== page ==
14:20 Coltrane Plays The Blues by John Coltrane — a collection of outtakes from the My Favorite Things sessions, released in 1962, with McCoy Tyner, Elvin Jones, and Steve Davis (presumably not the snooker player). I listen to the first two tracks of this, and then Holly goes out to the shop.
14:28 All Summer Long (2012 mono and stereo reissue) by The Beach Boys. As of this writing I’ve listened to the mono versions of I Get Around, All Summer Long and am halfway through Hushabye. I intend to listen to the complete mono and stereo versions of the album unless Holly gets back before they finish, and then I have to go out of the house for a couple of hours.
15:23 Shut Down vol 2 by The Beach Boys — Once All Summer Long finished I stuck on another 1964 Beach Boys album. This one has more filler than the last one, but does feature Fun Fun Fun, Don’t Worry Baby and The Warmth of the Sun, which is pretty good going.
Once this album is finished, I have to head out for a CBT session, so there’ll not be another update til about 7PM.
19:34 Holly’s out for the evening, so more Beach Boys. Bootlegs this time, specifically the That Lucky Old Sun demos by Brian Wilson. That Lucky Old Sun, from 2008, is the best thing Brian Wilson has been involved in since 1977′s The Beach Boys Love You, and the demos are pretty close to the finished version, but without Paul von Mertens’ orchestrations, and with rawer vocals (more multitracked Brian and less of his band) and less compression. I prefer the finished version, but both versions have their merits.
And at about 20:15 I went for a nap that ended up as nearly thirteen hours’ sleep, so that’s all the music I listened to that day.
Mr. Tambourine Man is almost unique in popular music — a track so determinedly formulaic that it inadvertently spawned a whole new genre.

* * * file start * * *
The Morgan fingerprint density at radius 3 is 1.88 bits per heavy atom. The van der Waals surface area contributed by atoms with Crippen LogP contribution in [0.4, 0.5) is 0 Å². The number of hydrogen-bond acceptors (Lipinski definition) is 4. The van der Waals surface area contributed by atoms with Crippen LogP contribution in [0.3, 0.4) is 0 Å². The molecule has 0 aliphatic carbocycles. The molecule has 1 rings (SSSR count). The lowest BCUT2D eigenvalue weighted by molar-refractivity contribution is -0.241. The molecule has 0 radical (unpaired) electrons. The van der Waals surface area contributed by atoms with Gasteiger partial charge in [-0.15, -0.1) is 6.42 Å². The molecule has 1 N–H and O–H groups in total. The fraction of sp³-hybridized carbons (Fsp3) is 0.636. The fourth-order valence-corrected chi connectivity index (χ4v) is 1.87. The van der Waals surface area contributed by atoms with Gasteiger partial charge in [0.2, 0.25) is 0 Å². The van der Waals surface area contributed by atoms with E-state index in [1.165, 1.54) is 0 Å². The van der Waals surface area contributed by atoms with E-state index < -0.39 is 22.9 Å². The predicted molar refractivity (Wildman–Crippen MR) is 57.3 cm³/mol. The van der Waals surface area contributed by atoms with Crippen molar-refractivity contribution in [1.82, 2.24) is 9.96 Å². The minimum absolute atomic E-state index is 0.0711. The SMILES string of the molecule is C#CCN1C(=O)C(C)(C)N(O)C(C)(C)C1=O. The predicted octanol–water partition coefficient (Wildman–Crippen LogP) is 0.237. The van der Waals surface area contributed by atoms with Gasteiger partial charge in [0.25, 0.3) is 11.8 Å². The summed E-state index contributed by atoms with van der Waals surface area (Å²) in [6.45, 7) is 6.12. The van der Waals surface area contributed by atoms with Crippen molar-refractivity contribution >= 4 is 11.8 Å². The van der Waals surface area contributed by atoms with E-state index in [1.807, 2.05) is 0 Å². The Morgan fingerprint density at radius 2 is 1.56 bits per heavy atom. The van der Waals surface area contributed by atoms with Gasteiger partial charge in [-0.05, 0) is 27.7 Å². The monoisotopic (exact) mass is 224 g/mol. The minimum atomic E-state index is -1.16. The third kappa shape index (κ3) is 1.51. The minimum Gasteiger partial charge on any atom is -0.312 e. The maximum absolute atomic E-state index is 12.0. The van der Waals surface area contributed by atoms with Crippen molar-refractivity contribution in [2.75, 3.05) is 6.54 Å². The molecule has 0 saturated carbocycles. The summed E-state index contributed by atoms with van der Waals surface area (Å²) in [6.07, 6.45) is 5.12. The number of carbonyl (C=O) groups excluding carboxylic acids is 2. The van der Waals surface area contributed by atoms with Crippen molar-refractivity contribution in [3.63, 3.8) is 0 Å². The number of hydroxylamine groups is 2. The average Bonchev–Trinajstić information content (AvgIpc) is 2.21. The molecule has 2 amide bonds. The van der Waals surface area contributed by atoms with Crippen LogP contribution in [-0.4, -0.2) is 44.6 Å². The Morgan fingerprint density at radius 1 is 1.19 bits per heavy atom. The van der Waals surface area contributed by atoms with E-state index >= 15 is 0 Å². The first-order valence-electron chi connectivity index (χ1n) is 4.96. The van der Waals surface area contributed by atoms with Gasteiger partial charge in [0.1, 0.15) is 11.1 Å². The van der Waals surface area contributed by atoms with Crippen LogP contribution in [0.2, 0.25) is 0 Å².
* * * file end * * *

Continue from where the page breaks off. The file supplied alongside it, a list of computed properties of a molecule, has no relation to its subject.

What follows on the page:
The Byrds had formed in 1964, inspired by A Hard Day’s Night, and were so desperate to be a British Invasion act that they had hired their drummer, Michael Clarke, purely on the basis of his having the same haircut as Brian Jones. Their lead guitarist, Roger McGuinn [FOOTNOTE: McGuinn was at this time known as Jim McGuinn; he changed his name later for religious reasons. For consistency I shall refer to him by his current name throughout.], played a twelve-string Rickenbacker, just like the Beatles and the Searchers used, and the band used the name The Beefeaters on their first single, to sound as English as possible, before choosing the name The Byrds as a Beatles-inspired misspelling.
But it wasn’t their aping of the Beatles that got the Byrds lucky. While Bob Dylan was of course not a British Invasion artist, his songs were becoming very popular for other musicians to cover, and the British band the Animals had had two hit records in 1964 with cover versions of traditional folk songs he’d recorded on his first album. So when the Byrds got hold of a demo of a song from Dylan’s forthcoming album, knowing it wouldn’t be released for several months, they had the perfect opportunity to get a hit.
Despite the band not being hugely fond of the song, they rehearsed a rather turgid, dragging version of it, which can be heard on the Preflyte compilation. This arrangement featured a march beat, with McGuinn and David Crosby playing arpeggiated guitar parts reminiscent of the fade to A Hard Day’s Night, and McGuinn, Crosby, and Gene Clark singing Beatle-esque three-part harmonies on the choruses. They cut the song down ruthlessly, from Dylan’s five and a half minutes to just two and a half, cutting three of the four verses, because they’d been told that the radio wouldn’t play any songs longer than two and a half minutes long. And on the one verse that they did keep, McGuinn, who took the lead, decided to go for a sound “that was very calculated between John Lennon and Bob Dylan”, because he saw a gap in the market.
As calculatedly commercial as they were, though, the Byrds’ early demo of Mr Tambourine Man does not sound like a hit — it sounds like a bunch of amateurs who can’t tell their good ideas (the guitar line) from their really bad ones (the drum pattern). Luckily for them, when they signed to Columbia Records, Terry Melcher was there to help.